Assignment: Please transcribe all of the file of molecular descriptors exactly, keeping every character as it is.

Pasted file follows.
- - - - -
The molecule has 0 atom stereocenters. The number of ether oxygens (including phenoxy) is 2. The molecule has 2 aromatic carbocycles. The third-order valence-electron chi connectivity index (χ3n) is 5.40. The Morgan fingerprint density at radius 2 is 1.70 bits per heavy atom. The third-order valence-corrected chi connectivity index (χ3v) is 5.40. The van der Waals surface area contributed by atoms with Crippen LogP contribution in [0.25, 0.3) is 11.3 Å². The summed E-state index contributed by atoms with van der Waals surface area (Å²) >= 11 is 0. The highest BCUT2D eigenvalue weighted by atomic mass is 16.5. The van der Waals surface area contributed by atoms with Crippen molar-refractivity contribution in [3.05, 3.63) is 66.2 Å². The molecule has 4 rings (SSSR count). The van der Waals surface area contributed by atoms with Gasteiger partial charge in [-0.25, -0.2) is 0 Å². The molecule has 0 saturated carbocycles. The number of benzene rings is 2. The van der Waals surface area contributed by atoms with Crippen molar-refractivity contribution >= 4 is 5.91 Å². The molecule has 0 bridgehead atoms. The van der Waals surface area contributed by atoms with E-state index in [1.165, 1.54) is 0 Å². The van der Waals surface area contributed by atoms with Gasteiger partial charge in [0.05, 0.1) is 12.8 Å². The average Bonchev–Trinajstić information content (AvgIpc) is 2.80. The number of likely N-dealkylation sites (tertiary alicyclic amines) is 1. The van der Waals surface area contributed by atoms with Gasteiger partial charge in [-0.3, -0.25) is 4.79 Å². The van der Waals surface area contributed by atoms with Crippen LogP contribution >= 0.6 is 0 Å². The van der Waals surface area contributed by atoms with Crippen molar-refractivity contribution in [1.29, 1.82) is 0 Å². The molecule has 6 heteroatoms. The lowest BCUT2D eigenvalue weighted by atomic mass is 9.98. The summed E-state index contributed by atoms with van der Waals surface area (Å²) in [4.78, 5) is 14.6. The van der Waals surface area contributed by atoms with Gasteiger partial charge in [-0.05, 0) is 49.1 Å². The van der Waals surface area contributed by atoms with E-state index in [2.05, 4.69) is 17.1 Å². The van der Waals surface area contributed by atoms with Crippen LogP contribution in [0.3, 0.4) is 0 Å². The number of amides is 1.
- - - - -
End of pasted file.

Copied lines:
The molecule has 0 atom stereocenters. The number of ether oxygens (including phenoxy) is 2. The molecule has 2 aromatic carbocycles. The third-order valence-electron chi connectivity index (χ3n) is 5.40. The Morgan fingerprint density at radius 2 is 1.70 bits per heavy atom. The third-order valence-corrected chi connectivity index (χ3v) is 5.40. The van der Waals surface area contributed by atoms with Crippen LogP contribution in [0.25, 0.3) is 11.3 Å². The summed E-state index contributed by atoms with van der Waals surface area (Å²) >= 11 is 0. The highest BCUT2D eigenvalue weighted by atomic mass is 16.5. The van der Waals surface area contributed by atoms with Crippen molar-refractivity contribution in [3.05, 3.63) is 66.2 Å². The molecule has 4 rings (SSSR count). The van der Waals surface area contributed by atoms with Gasteiger partial charge in [-0.25, -0.2) is 0 Å². The molecule has 0 saturated carbocycles. The number of benzene rings is 2. The van der Waals surface area contributed by atoms with Crippen molar-refractivity contribution >= 4 is 5.91 Å². The molecule has 0 bridgehead atoms. The van der Waals surface area contributed by atoms with E-state index in [1.165, 1.54) is 0 Å². The van der Waals surface area contributed by atoms with Gasteiger partial charge in [0.05, 0.1) is 12.8 Å². The average Bonchev–Trinajstić information content (AvgIpc) is 2.80. The number of likely N-dealkylation sites (tertiary alicyclic amines) is 1. The van der Waals surface area contributed by atoms with Gasteiger partial charge in [-0.3, -0.25) is 4.79 Å². The van der Waals surface area contributed by atoms with Crippen LogP contribution >= 0.6 is 0 Å². The van der Waals surface area contributed by atoms with Crippen molar-refractivity contribution in [1.29, 1.82) is 0 Å². The molecule has 6 heteroatoms. The lowest BCUT2D eigenvalue weighted by atomic mass is 9.98. The summed E-state index contributed by atoms with van der Waals surface area (Å²) in [4.78, 5) is 14.6. The van der Waals surface area contributed by atoms with Gasteiger partial charge in [-0.05, 0) is 49.1 Å². The van der Waals surface area contributed by atoms with E-state index in [2.05, 4.69) is 17.1 Å². The van der Waals surface area contributed by atoms with Crippen LogP contribution in [0.3, 0.4) is 0 Å². The number of amides is 1.